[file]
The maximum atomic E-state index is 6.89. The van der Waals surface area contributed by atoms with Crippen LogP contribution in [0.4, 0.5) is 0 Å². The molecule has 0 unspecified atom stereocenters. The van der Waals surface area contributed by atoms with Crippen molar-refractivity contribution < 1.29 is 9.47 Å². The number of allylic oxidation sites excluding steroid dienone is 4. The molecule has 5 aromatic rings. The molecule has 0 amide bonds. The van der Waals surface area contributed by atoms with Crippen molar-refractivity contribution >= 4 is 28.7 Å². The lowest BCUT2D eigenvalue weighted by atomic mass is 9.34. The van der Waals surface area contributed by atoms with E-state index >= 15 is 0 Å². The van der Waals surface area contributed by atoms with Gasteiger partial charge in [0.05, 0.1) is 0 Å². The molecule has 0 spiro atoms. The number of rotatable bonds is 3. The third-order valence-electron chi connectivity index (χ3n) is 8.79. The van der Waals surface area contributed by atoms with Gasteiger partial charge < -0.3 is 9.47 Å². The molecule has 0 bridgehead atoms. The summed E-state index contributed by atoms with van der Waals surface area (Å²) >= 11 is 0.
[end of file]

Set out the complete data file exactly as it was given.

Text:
The maximum atomic E-state index is 6.89. The van der Waals surface area contributed by atoms with Crippen LogP contribution in [0.4, 0.5) is 0 Å². The molecule has 0 unspecified atom stereocenters. The van der Waals surface area contributed by atoms with Crippen molar-refractivity contribution < 1.29 is 9.47 Å². The number of allylic oxidation sites excluding steroid dienone is 4. The molecule has 5 aromatic rings. The molecule has 0 amide bonds. The van der Waals surface area contributed by atoms with Crippen molar-refractivity contribution >= 4 is 28.7 Å². The lowest BCUT2D eigenvalue weighted by atomic mass is 9.34. The van der Waals surface area contributed by atoms with E-state index >= 15 is 0 Å². The van der Waals surface area contributed by atoms with Gasteiger partial charge in [0.05, 0.1) is 0 Å². The molecule has 0 spiro atoms. The number of rotatable bonds is 3. The third-order valence-electron chi connectivity index (χ3n) is 8.79. The van der Waals surface area contributed by atoms with Gasteiger partial charge < -0.3 is 9.47 Å². The molecule has 0 bridgehead atoms. The summed E-state index contributed by atoms with van der Waals surface area (Å²) >= 11 is 0.